Mussorgsky: Pictures at an Exhibition (CD review)

Also, Night on the Bare Mountain (arr. Rimsky-Korsakov); Khovanshchina Prelude (orch. Shostakovich), Gopak from Sorochintsy (orch. Liadov). Valery Gergiev, Vienna Philharmonic Orchestra. Philips 289 468 526-2.

Mussorgsky's Pictures at an Exhibition (1874) has been an excellent work for the recording medium because it easily demonstrates what most music lovers and hi-fi buffs alike appreciate most. It has all the tonal color, orchestral virtuosity, and aural dynamics to keep everybody happy. Conductor Valery Gergiev must realize this because he has recorded it at least four times, and this 2003 release with the Vienna Philharmonic manages to satisfy most of the criteria for good music listening. Whether Gergiev will satisfy everyone is another question.

You know, I'm sure, that the Russian composer Modest Mussorgsky (1839-1881) wrote Pictures at an Exhibition in 1874 originally as a piano suite. He called his little collection of tone poems "sound pictures," but they didn't catch on too well with the public until years later when several different people orchestrated the suite, the most famous and most often recorded arrangement being the 1922 version by French composer Maurice Ravel, which we have here. Mussorgsky based the movements of the suite on his musical impressions of paintings by his friend, the artist and architect Viktor Hartmann. The idea is that someone (the composer? the conductor? the listener?) is wandering through a picture gallery viewing the paintings, which the composer recreates in music, going so far as to give us a musical number, a "Promenade," to accompany our stroll from time to time.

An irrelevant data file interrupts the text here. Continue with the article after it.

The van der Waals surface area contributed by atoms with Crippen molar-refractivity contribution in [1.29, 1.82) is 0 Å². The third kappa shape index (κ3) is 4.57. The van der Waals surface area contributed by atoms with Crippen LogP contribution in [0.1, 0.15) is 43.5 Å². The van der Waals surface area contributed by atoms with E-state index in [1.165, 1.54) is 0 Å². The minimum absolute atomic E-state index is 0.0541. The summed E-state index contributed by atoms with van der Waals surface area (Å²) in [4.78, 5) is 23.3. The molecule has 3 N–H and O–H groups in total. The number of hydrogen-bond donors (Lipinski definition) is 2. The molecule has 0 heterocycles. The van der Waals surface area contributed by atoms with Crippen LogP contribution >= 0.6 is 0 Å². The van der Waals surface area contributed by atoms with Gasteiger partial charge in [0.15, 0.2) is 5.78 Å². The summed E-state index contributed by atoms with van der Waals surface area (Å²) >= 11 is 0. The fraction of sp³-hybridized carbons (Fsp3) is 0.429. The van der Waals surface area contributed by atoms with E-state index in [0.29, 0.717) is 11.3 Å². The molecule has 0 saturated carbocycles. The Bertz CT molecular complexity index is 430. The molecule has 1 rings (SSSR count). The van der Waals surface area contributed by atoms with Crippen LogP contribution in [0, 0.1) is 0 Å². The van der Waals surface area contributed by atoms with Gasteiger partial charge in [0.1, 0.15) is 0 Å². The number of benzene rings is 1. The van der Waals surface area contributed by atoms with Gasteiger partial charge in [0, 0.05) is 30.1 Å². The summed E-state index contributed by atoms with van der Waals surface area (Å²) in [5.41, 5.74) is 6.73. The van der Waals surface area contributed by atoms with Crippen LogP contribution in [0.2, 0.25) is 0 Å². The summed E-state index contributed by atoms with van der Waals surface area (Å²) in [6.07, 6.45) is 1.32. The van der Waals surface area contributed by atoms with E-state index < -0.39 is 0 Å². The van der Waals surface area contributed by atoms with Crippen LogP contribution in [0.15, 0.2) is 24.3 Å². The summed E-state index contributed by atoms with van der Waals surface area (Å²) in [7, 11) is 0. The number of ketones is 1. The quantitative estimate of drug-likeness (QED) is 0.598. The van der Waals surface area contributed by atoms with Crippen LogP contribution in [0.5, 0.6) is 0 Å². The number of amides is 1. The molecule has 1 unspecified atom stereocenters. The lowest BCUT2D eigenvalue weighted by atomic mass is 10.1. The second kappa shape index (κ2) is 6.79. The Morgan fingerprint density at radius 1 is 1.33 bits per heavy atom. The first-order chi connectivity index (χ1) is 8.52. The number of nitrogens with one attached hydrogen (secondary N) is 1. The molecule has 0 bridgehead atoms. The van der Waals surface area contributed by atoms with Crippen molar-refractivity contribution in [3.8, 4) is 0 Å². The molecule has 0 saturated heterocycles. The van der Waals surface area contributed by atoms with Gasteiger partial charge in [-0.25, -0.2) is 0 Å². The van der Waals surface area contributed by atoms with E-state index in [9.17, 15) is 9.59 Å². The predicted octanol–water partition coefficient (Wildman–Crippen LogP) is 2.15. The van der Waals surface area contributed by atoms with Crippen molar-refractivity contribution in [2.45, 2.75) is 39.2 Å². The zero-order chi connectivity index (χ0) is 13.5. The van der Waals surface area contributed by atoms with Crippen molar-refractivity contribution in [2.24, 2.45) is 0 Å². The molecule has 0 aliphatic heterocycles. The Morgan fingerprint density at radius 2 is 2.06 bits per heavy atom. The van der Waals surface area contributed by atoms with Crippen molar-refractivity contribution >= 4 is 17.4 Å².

Every conductor interprets Mussorgsky's work differently, giving us his or her own personal take on the paintings, adding nuances of phrasing, rubato, contrast, dynamics, etc., to recreate as vivid a picture as possible of each painting. How well you like Gergiev's approach may depend upon how you view the pictures yourself from past experience. Among my own favorite recordings of the music are those by Fritz Reiner and the Chicago Symphony (RCA and JVC) and Riccardo Muti and the Philadelphia Orchestra (EMI), but everybody surely has a preferred account with which to compare any other. For me, Gergiev's various pictures hold up well enough interpretively, if not quite so vividly as my own favorites.

The single most important quality for any recording of Pictures is that the conductor makes sure every movement, every "portrait," sounds expressively developed and subtly shaded enough to bring to life the subject of the painting. In this regard, Gergiev is reasonably successful. Just don't expect the usual pyrotechnics from the piece; Gergiev prefers in this reading to evoke a big, earthy, yet still refined set of tonal images.

Valery Gergiev
Like his other recordings of the piece, Gergiev takes the "Promenades" at a fairly leisurely pace as the viewer (or whoever) strolls about the exhibition gallery; and most of the individual sections are picturesque enough if not always particularly creative. In other words, everything is neat and tidy, but there is not always that extra spark in every piece. Fortunately, Gergiev has the wonderful Vienna Philharmonic to bring the music to life, and they come through splendidly.

I liked the eeriness of "Il vecchio castello" and the fun in the "Ballet of the Chicks, although I still missed the sense of character contributed by a conductor like Fritz Reiner (RCA). Likewise, Gergiev's "Baba Yaga" and "Great Gate of Kiev," while still meaningful, seem to lack much of the kick that a conductor like Riccardo Muti (EMI) put into them. Well, you see what I mean; Gergiev's recording is fine but not among my favorites.